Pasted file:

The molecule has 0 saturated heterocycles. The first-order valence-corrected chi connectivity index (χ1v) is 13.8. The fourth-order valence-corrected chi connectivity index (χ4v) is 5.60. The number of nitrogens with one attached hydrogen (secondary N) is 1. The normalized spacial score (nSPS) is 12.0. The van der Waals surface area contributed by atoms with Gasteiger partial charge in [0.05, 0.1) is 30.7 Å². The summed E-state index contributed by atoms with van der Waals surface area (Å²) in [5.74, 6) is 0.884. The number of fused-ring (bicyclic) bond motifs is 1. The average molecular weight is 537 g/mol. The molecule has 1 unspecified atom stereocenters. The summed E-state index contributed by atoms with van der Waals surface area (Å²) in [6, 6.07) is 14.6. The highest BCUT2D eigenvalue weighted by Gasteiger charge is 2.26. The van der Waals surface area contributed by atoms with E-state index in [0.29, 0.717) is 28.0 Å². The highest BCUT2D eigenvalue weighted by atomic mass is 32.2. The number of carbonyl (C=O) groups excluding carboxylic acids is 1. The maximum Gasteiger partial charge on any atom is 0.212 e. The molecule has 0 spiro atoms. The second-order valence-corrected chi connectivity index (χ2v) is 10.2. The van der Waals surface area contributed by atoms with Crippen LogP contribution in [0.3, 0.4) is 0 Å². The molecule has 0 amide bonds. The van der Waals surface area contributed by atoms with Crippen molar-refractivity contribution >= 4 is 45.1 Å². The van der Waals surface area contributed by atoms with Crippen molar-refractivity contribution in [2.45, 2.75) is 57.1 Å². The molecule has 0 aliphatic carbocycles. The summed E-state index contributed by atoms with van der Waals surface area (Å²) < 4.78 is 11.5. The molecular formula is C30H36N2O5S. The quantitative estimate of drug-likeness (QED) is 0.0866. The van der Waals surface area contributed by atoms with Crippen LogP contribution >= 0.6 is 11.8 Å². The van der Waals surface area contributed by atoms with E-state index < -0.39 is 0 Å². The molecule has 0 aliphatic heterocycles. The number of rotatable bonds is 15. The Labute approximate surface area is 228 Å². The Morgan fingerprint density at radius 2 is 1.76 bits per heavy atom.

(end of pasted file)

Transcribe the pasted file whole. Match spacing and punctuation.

The molecule has 0 saturated heterocycles. The first-order valence-corrected chi connectivity index (χ1v) is 13.8. The fourth-order valence-corrected chi connectivity index (χ4v) is 5.60. The number of nitrogens with one attached hydrogen (secondary N) is 1. The normalized spacial score (nSPS) is 12.0. The van der Waals surface area contributed by atoms with Gasteiger partial charge in [0.05, 0.1) is 30.7 Å². The summed E-state index contributed by atoms with van der Waals surface area (Å²) in [5.74, 6) is 0.884. The number of fused-ring (bicyclic) bond motifs is 1. The average molecular weight is 537 g/mol. The molecule has 1 unspecified atom stereocenters. The summed E-state index contributed by atoms with van der Waals surface area (Å²) in [6, 6.07) is 14.6. The highest BCUT2D eigenvalue weighted by Gasteiger charge is 2.26. The van der Waals surface area contributed by atoms with E-state index in [0.29, 0.717) is 28.0 Å². The highest BCUT2D eigenvalue weighted by atomic mass is 32.2. The number of carbonyl (C=O) groups excluding carboxylic acids is 1. The maximum Gasteiger partial charge on any atom is 0.212 e. The molecule has 0 spiro atoms. The second-order valence-corrected chi connectivity index (χ2v) is 10.2. The van der Waals surface area contributed by atoms with Crippen LogP contribution in [0.3, 0.4) is 0 Å². The molecule has 0 amide bonds. The van der Waals surface area contributed by atoms with Crippen molar-refractivity contribution >= 4 is 45.1 Å². The van der Waals surface area contributed by atoms with Crippen molar-refractivity contribution in [2.45, 2.75) is 57.1 Å². The molecule has 0 aliphatic carbocycles. The summed E-state index contributed by atoms with van der Waals surface area (Å²) < 4.78 is 11.5. The molecular formula is C30H36N2O5S. The quantitative estimate of drug-likeness (QED) is 0.0866. The van der Waals surface area contributed by atoms with Crippen LogP contribution >= 0.6 is 11.8 Å². The van der Waals surface area contributed by atoms with E-state index < -0.39 is 0 Å². The molecule has 0 aliphatic heterocycles. The number of rotatable bonds is 15. The Labute approximate surface area is 228 Å². The Morgan fingerprint density at radius 2 is 1.76 bits per heavy atom.